Woman volunteer hands holding food donations box with food grocery products.
Share, email, print, bookmark SOURCE reports.

In full transparency, the following is a press release from the Massachusetts Attorney General’s office submitted to SOURCE media. (stock photo)


[broadstreet zone=”59982″]

BOSTON – With gas and electric rates climbing to record high prices this winter, Attorney General Maura Healey is collaborating with Project Bread and the state’s regional food banks and pantries on a campaign to educate residents about assistance available to help pay their monthly energy bills this winter. 

“As energy costs go up this winter, we want to make sure families know that help is out there to put food on the table and keep the lights on in their homes,” AG Healey said. “We’re grateful to Project Bread and our regional food banks and pantries for partnering with us to educate residents on how they can access the financial assistance and support they need.”          

As part of the education awareness campaign, the AG’s Office is working with Project Bread and the state’s regional food banks – The Greater Boston Food Bank, the Worcester County Food Bank, The Food Bank of Western Massachusetts and the Merrimack Valley Food Bank – and their partner pantries to educate customers on the new winter rates and available energy assistance programs.

The campaign includes the distribution of thousands of multilingual flyers and an updated website with resources on how to save on monthly bills.

[broadstreet zone=”59945″]

On Tuesday, staff from the AG’s Office joined volunteers and staff from La Colaborativa in Chelsea to distribute resource flyers in English, Spanish, and Portuguese to families picking up boxes of food ahead of Thanksgiving. 

As of September 2022, according to Project Bread, a statewide organization committed to solving hunger, more than a fifth of households with children in Massachusetts were facing food insecurity, with the increasing costs of basic needs like food and utilities likely contributing to the rising hunger rates in the state. According to data from the state’s utility companies, more than 900,000 customers in Massachusetts are behind on their energy bills.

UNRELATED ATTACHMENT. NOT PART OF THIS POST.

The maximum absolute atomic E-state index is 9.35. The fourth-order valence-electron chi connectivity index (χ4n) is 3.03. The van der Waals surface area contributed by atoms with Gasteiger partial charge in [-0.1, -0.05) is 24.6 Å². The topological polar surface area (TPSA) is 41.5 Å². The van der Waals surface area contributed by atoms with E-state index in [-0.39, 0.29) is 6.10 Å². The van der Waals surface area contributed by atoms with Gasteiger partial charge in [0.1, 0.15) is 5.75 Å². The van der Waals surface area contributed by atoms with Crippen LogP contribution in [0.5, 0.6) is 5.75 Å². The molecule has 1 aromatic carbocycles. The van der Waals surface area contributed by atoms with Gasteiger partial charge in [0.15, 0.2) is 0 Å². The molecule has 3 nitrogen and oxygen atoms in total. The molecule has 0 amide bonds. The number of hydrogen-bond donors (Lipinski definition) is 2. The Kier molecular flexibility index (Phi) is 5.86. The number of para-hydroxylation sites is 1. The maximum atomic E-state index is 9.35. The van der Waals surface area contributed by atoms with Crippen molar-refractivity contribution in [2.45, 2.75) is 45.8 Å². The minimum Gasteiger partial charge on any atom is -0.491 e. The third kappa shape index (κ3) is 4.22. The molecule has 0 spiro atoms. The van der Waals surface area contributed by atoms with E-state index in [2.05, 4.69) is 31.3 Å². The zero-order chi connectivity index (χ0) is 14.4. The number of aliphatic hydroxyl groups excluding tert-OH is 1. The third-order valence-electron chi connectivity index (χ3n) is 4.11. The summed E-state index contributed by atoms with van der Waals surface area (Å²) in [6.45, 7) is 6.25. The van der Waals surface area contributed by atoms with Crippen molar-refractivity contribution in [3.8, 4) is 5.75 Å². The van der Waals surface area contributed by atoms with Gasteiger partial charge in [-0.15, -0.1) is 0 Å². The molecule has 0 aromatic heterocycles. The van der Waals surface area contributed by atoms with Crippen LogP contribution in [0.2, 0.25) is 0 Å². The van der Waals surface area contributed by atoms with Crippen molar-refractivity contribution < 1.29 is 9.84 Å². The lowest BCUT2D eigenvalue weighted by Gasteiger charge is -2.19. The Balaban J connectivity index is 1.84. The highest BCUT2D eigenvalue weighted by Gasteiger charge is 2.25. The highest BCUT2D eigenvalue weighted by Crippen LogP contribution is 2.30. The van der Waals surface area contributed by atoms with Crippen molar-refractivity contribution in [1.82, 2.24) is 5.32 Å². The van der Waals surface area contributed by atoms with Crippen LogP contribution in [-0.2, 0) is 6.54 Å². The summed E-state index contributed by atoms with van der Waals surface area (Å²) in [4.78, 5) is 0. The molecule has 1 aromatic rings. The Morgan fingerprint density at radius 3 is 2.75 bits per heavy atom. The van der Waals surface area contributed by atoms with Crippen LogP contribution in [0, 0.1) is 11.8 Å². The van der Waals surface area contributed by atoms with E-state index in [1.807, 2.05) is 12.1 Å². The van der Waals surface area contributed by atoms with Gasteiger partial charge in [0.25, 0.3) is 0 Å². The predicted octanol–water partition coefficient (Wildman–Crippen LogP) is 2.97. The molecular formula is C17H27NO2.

“The winter months can be especially difficult for the 21.5% of households with children in Massachusetts who are experiencing food insecurity,” said Erin McAleer, President and CEO of Project Bread. “Food insecurity is an economic condition and increased utility costs mean less grocery money for these families. We appreciate the opportunity to partner with Attorney General Healey’s office on this campaign to raise awareness about energy assistance, and throughout the year to raise awareness about food resources.”       

[broadstreet zone=”59983″]

“Heating costs this winter are expected to surge and put a real pinch on household budgets,” said Catherine D’Amato, President and CEO of The Greater Boston Food Bank. “We are only in November and already we are seeing an increase in the number of new clients visiting our food pantry partners so we are happy to partner with the Attorney General and her team to help spread the word about the new and expanded programs that are available to help our neighbors get through the difficult winter months.”  

“People should not be making the difficult choice between whether to have enough food to eat or enough heat to warm their homes during the winter months,” said Jean McMurray, CEO of the Worcester County Food Bank (WCFB).  “WCFB and its network of food pantries appreciate the partnership with the Office of the Attorney General to provide essential resources to help our neighbors pay their energy bills this winter.”  

“At The Food Bank of Western Massachusetts, we know that the high costs of housing, utilities, and food create real challenges for families struggling to meet their basic needs,” said Christina Maxwell, Director of Programs at The Food Bank of Western Massachusetts. “We are happy to be partnering with the Attorney General’s office to provide information and resources that may be helpful to people, especially during a New England winter.” 

  “The rising prices of essential items like food and utilities are making this an especially hard winter for our families,” said Debbie Callery, Executive Director of The Merrimack Valley Food Bank. “The Merrimack Valley Food Bank and our partner pantries are happy to partner with the Attorney General’s Office to connect our neighbors with resources to help them pay their energy bills this winter.” 

As the ratepayer advocate for Massachusetts, AG Healey’s Energy and Telecommunications Division works to ensure reasonable prices, access to clean energy for all customers, and to educate customers on the available programs that will help them keep the lights on and stay warm.